“Inevitably, due to the sheer volume of projects being undertaken, oversights will occur. We will continue to work towards greater efficiency as we strive to improve the amenity value of the City.” BILL DALTON, NAPIER MAYOR
With Butcher now gone and the first part of the MPI investigation complete, NCC felt confi dent enough to issue a press release stating the ministry found no breaches of the animal welfare code and that “shortfalls” identifi ed by the report were taken for immediate action by the council.
However, when the report was released to the media under the O cial Information Act, although it said the pound was predominantly well run, it found one critical non-compliance, three major non-compliances and two minor non-compliances. In an email sent out to councillors on 26 January, 2017, Jack said: “in terms of the report the content of it and its context this is a matter of interpretation, and in this case, semantics – one person’s ‘non compliance’ is another’s ‘shortfall’”. Jack said while there was nothing inaccurate in the NCC press release, he agreed the timing of the release was poor.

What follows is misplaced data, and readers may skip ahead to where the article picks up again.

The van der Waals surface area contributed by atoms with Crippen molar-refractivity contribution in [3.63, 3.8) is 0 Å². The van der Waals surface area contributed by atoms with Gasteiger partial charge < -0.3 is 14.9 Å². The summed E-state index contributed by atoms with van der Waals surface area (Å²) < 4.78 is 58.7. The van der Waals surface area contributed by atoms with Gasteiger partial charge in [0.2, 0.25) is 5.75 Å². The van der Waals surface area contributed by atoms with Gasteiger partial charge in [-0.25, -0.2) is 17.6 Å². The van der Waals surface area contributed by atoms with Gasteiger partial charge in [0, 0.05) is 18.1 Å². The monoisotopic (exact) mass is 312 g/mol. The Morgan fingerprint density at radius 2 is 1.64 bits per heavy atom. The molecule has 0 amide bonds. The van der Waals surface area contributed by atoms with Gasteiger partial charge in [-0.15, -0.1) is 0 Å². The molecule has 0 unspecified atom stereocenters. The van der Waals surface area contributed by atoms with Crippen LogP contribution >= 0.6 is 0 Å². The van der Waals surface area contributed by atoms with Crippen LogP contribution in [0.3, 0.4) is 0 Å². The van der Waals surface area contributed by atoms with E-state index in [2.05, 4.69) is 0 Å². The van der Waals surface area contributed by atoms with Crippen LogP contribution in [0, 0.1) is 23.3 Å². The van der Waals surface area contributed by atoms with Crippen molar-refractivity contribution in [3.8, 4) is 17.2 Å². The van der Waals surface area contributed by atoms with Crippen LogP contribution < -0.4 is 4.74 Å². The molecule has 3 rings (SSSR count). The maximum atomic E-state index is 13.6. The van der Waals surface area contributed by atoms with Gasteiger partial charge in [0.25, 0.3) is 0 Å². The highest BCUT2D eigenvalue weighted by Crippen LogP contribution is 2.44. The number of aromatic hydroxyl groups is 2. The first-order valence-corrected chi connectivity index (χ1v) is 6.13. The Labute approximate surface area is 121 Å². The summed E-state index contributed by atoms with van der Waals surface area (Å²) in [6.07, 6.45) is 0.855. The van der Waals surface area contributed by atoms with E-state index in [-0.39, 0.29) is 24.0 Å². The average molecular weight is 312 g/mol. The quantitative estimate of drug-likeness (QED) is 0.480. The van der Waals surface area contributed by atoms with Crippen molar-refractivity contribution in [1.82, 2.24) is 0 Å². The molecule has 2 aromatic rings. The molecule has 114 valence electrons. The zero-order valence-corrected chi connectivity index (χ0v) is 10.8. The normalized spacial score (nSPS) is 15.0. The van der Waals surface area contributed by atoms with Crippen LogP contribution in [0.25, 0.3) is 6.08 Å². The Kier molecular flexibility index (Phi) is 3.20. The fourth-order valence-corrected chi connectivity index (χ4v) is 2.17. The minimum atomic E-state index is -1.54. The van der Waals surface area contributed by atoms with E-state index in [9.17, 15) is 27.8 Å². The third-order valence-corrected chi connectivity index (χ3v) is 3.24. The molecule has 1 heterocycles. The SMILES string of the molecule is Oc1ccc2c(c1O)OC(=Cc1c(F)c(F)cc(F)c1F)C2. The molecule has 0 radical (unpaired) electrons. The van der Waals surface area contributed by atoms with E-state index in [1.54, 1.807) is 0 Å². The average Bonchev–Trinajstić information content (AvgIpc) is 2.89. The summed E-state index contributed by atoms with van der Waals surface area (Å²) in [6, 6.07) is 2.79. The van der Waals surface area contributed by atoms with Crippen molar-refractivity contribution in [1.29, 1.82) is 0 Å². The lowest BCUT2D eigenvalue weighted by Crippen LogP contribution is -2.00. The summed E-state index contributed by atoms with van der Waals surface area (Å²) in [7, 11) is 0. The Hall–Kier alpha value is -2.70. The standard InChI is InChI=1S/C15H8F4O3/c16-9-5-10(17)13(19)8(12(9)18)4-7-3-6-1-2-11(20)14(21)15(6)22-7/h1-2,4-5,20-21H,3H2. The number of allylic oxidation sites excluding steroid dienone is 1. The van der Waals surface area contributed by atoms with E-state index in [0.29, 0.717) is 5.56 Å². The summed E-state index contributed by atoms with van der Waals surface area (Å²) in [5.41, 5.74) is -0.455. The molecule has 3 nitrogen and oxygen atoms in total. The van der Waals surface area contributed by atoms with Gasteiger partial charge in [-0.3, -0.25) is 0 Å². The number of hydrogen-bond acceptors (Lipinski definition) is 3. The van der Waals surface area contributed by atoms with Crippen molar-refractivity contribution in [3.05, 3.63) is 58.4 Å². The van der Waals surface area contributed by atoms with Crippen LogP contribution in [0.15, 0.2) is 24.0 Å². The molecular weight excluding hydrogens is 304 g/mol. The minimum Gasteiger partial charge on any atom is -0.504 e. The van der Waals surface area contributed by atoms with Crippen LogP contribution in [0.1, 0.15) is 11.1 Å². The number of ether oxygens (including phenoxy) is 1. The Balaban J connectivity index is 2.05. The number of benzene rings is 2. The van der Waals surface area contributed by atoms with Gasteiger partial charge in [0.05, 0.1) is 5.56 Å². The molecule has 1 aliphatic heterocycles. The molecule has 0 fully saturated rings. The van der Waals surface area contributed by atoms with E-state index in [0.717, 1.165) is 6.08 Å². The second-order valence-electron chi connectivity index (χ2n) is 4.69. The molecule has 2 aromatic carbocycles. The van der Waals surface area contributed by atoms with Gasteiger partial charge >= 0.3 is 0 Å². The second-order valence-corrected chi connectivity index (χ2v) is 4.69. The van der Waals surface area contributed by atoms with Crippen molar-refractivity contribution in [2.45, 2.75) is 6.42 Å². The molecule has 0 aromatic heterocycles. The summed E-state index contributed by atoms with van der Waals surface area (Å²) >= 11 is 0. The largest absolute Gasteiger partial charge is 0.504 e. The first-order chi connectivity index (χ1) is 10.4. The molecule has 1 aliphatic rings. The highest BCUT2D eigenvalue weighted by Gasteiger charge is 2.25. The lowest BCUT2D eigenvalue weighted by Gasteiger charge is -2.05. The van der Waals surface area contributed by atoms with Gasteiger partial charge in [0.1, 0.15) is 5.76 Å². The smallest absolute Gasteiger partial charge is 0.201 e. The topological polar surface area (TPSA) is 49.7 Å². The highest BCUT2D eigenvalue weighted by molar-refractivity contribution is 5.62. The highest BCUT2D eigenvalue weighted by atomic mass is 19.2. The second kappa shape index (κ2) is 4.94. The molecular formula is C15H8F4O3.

Since the release of the report, two more pound sta have resigned – Pollock and the new kennel attendant – a position created out of the MPI investigation. The attendant only served three months before resigning. Despite this Jack said the facility is in “great shape” with a committed director “leading the team from the ground up”. He said: “vast improvements have been made in our animal control area.”
While uncovering the above is commendable, WATCHDOG! has done more than that. By championing the welfare of the animals under the care of the council, this group has exposed a seemingly troubled culture at the council that extends beyond the issues at the pound.